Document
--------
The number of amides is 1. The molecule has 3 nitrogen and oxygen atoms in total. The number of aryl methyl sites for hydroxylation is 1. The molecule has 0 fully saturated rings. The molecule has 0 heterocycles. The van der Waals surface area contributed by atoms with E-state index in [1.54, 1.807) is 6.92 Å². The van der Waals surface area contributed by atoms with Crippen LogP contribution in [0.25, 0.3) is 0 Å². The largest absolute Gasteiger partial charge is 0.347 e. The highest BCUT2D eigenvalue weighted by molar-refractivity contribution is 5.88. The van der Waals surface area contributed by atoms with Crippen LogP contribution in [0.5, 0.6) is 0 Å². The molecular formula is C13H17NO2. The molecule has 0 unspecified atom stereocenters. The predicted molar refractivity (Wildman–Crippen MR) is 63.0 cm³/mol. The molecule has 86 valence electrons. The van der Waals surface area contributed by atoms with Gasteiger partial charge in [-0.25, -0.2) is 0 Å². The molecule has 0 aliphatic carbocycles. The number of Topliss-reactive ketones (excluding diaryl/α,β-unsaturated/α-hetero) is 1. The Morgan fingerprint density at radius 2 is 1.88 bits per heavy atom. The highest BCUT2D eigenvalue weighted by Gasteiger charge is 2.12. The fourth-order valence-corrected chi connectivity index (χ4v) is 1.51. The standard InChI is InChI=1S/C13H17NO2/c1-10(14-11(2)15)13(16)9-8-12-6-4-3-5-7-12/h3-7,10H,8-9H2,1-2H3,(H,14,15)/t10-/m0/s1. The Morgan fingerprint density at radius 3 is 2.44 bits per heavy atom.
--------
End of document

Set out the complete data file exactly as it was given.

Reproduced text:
The number of amides is 1. The molecule has 3 nitrogen and oxygen atoms in total. The number of aryl methyl sites for hydroxylation is 1. The molecule has 0 fully saturated rings. The molecule has 0 heterocycles. The van der Waals surface area contributed by atoms with E-state index in [1.54, 1.807) is 6.92 Å². The van der Waals surface area contributed by atoms with Crippen LogP contribution in [0.25, 0.3) is 0 Å². The largest absolute Gasteiger partial charge is 0.347 e. The highest BCUT2D eigenvalue weighted by molar-refractivity contribution is 5.88. The van der Waals surface area contributed by atoms with Crippen LogP contribution in [0.5, 0.6) is 0 Å². The molecular formula is C13H17NO2. The molecule has 0 unspecified atom stereocenters. The predicted molar refractivity (Wildman–Crippen MR) is 63.0 cm³/mol. The molecule has 86 valence electrons. The van der Waals surface area contributed by atoms with Gasteiger partial charge in [-0.25, -0.2) is 0 Å². The molecule has 0 aliphatic carbocycles. The number of Topliss-reactive ketones (excluding diaryl/α,β-unsaturated/α-hetero) is 1. The Morgan fingerprint density at radius 2 is 1.88 bits per heavy atom. The highest BCUT2D eigenvalue weighted by Gasteiger charge is 2.12. The fourth-order valence-corrected chi connectivity index (χ4v) is 1.51. The standard InChI is InChI=1S/C13H17NO2/c1-10(14-11(2)15)13(16)9-8-12-6-4-3-5-7-12/h3-7,10H,8-9H2,1-2H3,(H,14,15)/t10-/m0/s1. The Morgan fingerprint density at radius 3 is 2.44 bits per heavy atom.